I guess this amounts to a blanket apology — no, a blanket explanation — to all of you readers of these dispatches who have been kind enough to send me responses and comments.
Know, first, that not a one of you has ever heard back from me directly. That was a decision I made, for good or ill, when I first set out, on a whim, to make this little scrapbook of my travels in Cancerland. I resolved not to enter into private conversations with anyone who, heaven only knew how, might happen to stumble upon the little stack of notes I was leaving on a spike in an out-of-the-way corner of the great galaxy of the blogosphere. It was not my purpose (to the extent I had a conscious purpose at all) to initiate a dialog.
Don’t misunderstand: I believe in dialog. I believe deeply in dialog. And I engage in it — in other places, in other ways, at other times — eagerly and happily and always with a great sense of satisfaction…always…even when, as is so often the case with dialog, it doesn’t actually go very well.
But these Fables were to be something else. I’m quite sure I didn’t realize it at the time, but thinking about it now, I have come to understand that what I wanted was somehow to do the equivalent of what so many of us do when we sing in the shower. That may seem a silly analogy, but it is actually very close. I wanted to be naked, by myself, comforted and lulled by streams of warm water, so comforted and lulled as to feel almost on the point of being dissolved…all so that I could, obliviously and unselfconsciously, let out whatever inside me wanted to be let out — bleat, blather, croak, the odd lovely note that comes as a complete surprise, lyrics that had not been thought into existence but that simply popped out like bubbles. Surely you understand that imagining you can be heard while doing such a preposterous thing — let alone knowing you can be heard — completely changes the enterprise. Doesn’t make it worse, mind, nor yet does it make it better. It’s just different then, that’s all.
Now then. To be completely honest about this, I am (pretty obviously, I guess) an egotist, at least as much as the next guy and probably more, because writers tend to that. So, being an egotist, I have of course allowed myself from time to time very fleetingly to think, while being blessed by the warm shower water and singing with soap on my lips: Wouldn’t it be something if people were gathering outside the bathroom window…gathering with their heads cocked…listening…smiling now and again, and nodding their heads, and tapping their feet? And wouldn’t it be something if, on finally stepping out of the tub, I heard, or thought I could hear, the sound of very distant applause? Yeah, that would be something all right. I’d have these thoughts, smile, shake my head — and then go back to just plain singing my fool head off.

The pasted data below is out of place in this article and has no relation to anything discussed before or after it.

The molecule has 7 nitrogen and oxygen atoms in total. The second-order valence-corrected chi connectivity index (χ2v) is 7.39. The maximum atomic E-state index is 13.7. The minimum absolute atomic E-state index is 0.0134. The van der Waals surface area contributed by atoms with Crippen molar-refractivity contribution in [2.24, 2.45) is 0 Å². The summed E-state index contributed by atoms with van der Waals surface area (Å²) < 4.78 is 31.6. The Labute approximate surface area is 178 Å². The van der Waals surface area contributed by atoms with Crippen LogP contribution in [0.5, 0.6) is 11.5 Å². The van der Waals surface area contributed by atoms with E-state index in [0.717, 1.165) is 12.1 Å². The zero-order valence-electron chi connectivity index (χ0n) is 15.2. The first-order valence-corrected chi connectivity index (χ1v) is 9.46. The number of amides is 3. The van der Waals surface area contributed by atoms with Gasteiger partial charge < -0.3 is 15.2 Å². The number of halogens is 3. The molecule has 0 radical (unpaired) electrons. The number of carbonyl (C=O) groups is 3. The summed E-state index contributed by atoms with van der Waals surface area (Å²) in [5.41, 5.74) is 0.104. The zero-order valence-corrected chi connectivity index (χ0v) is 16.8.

Until there came a comment — you will find it appended below — from Lisa, which, had I actually been in the shower, would certainly have knocked me flat on my bony arse. I cannot tell you how moved I was, how amazed, how warmed. No human being has any right to feel as gratified as I felt. And I thought at once, well, this one time, I have to reply, I have to offer thanks, I have to say how touched I am. And I nearly did that too, nearly did just write back.
But struggled with the idea and decided to do this instead.
These dispatches all have been open letters, and so I resolved to have my response be an open letter too.
However extraordinarily wonderful the note that’s just been slipped under my bathroom door, I can’t simply pop out to acknowledge receipt.
After all, I am starkers, being dissolved by dozens of streams of steaming water, and croaking away to beat the band.
Egotist I may be, but not enough of one to make a public appearance in that condition.
We read because you write. As long as you do we are here.
Do you find in putting together your words comforting in a third person sense or comfort in knowing we are reading? I guess that’s up to you.
I listen amazed that you have the ability to describe and pull together your words. I don’t think you need to apologise for them.
It’s vivid, stark and threatening, and the days you miss, are the days people who don’t really know you any other way, worry about your words.